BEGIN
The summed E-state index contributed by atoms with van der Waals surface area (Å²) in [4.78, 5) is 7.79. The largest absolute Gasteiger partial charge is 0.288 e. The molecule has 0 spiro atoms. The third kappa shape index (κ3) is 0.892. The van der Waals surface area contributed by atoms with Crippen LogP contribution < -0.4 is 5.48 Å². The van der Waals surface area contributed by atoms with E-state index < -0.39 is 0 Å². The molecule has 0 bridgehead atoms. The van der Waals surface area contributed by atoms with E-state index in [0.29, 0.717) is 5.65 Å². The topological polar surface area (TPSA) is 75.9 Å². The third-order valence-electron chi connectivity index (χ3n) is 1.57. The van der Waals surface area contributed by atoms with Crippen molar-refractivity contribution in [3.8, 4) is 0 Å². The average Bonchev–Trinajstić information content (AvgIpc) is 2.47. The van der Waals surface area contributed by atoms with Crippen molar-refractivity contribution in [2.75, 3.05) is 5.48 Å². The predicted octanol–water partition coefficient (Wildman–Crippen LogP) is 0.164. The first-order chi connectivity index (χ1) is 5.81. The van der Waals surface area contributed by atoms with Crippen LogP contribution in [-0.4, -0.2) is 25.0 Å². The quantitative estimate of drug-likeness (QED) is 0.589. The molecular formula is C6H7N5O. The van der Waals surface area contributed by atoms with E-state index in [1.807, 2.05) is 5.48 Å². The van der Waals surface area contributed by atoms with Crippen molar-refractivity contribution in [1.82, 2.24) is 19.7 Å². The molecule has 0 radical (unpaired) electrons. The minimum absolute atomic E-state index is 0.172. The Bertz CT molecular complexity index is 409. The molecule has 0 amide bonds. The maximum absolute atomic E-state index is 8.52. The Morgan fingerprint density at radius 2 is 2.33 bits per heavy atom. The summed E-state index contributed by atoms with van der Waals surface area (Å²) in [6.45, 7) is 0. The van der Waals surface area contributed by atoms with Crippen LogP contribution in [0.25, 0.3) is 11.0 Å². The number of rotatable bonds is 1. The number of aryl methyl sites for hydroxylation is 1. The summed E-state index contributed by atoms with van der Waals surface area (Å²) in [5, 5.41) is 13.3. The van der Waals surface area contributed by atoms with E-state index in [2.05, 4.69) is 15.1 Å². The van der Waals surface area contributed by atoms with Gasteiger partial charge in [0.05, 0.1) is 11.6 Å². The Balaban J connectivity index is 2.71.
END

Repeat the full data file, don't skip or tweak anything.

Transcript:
The summed E-state index contributed by atoms with van der Waals surface area (Å²) in [4.78, 5) is 7.79. The largest absolute Gasteiger partial charge is 0.288 e. The molecule has 0 spiro atoms. The third kappa shape index (κ3) is 0.892. The van der Waals surface area contributed by atoms with Crippen LogP contribution < -0.4 is 5.48 Å². The van der Waals surface area contributed by atoms with E-state index < -0.39 is 0 Å². The molecule has 0 bridgehead atoms. The van der Waals surface area contributed by atoms with E-state index in [0.29, 0.717) is 5.65 Å². The topological polar surface area (TPSA) is 75.9 Å². The third-order valence-electron chi connectivity index (χ3n) is 1.57. The van der Waals surface area contributed by atoms with Crippen molar-refractivity contribution in [3.8, 4) is 0 Å². The average Bonchev–Trinajstić information content (AvgIpc) is 2.47. The van der Waals surface area contributed by atoms with Crippen molar-refractivity contribution in [2.75, 3.05) is 5.48 Å². The predicted octanol–water partition coefficient (Wildman–Crippen LogP) is 0.164. The first-order chi connectivity index (χ1) is 5.81. The van der Waals surface area contributed by atoms with Crippen LogP contribution in [-0.4, -0.2) is 25.0 Å². The quantitative estimate of drug-likeness (QED) is 0.589. The molecular formula is C6H7N5O. The van der Waals surface area contributed by atoms with E-state index in [1.807, 2.05) is 5.48 Å². The van der Waals surface area contributed by atoms with Crippen molar-refractivity contribution in [1.82, 2.24) is 19.7 Å². The molecule has 0 radical (unpaired) electrons. The minimum absolute atomic E-state index is 0.172. The Bertz CT molecular complexity index is 409. The molecule has 0 amide bonds. The maximum absolute atomic E-state index is 8.52. The Morgan fingerprint density at radius 2 is 2.33 bits per heavy atom. The summed E-state index contributed by atoms with van der Waals surface area (Å²) in [6.45, 7) is 0. The van der Waals surface area contributed by atoms with Crippen LogP contribution in [0.25, 0.3) is 11.0 Å². The number of rotatable bonds is 1. The number of aryl methyl sites for hydroxylation is 1. The summed E-state index contributed by atoms with van der Waals surface area (Å²) in [5, 5.41) is 13.3. The van der Waals surface area contributed by atoms with E-state index in [2.05, 4.69) is 15.1 Å². The van der Waals surface area contributed by atoms with Gasteiger partial charge in [0.05, 0.1) is 11.6 Å². The Balaban J connectivity index is 2.71.